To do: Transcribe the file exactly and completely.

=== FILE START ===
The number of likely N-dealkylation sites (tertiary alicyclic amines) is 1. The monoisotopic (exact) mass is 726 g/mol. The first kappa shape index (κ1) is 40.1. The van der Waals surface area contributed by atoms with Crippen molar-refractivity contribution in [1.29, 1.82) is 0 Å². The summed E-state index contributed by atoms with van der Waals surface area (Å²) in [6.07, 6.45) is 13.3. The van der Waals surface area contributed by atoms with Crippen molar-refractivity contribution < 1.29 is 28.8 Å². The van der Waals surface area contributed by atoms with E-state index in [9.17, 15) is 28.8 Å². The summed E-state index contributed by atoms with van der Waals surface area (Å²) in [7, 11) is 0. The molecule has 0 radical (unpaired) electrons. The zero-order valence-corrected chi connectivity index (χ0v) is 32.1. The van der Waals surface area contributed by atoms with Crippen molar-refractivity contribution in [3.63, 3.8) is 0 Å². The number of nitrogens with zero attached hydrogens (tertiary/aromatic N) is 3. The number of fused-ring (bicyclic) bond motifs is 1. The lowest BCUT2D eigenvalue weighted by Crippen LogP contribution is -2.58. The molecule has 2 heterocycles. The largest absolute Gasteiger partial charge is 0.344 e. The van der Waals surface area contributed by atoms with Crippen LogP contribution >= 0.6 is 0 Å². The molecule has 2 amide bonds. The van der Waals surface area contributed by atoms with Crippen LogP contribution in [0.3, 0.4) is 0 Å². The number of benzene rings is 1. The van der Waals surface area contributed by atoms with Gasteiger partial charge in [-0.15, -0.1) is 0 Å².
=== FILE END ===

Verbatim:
The number of likely N-dealkylation sites (tertiary alicyclic amines) is 1. The monoisotopic (exact) mass is 726 g/mol. The first kappa shape index (κ1) is 40.1. The van der Waals surface area contributed by atoms with Crippen molar-refractivity contribution in [1.29, 1.82) is 0 Å². The summed E-state index contributed by atoms with van der Waals surface area (Å²) in [6.07, 6.45) is 13.3. The van der Waals surface area contributed by atoms with Crippen molar-refractivity contribution < 1.29 is 28.8 Å². The van der Waals surface area contributed by atoms with E-state index in [9.17, 15) is 28.8 Å². The summed E-state index contributed by atoms with van der Waals surface area (Å²) in [7, 11) is 0. The molecule has 0 radical (unpaired) electrons. The zero-order valence-corrected chi connectivity index (χ0v) is 32.1. The van der Waals surface area contributed by atoms with Crippen molar-refractivity contribution in [3.63, 3.8) is 0 Å². The number of nitrogens with zero attached hydrogens (tertiary/aromatic N) is 3. The number of fused-ring (bicyclic) bond motifs is 1. The lowest BCUT2D eigenvalue weighted by Crippen LogP contribution is -2.58. The molecule has 2 heterocycles. The largest absolute Gasteiger partial charge is 0.344 e. The van der Waals surface area contributed by atoms with Crippen LogP contribution >= 0.6 is 0 Å². The molecule has 2 amide bonds. The van der Waals surface area contributed by atoms with Crippen LogP contribution in [0.3, 0.4) is 0 Å². The number of benzene rings is 1. The van der Waals surface area contributed by atoms with Gasteiger partial charge in [-0.15, -0.1) is 0 Å².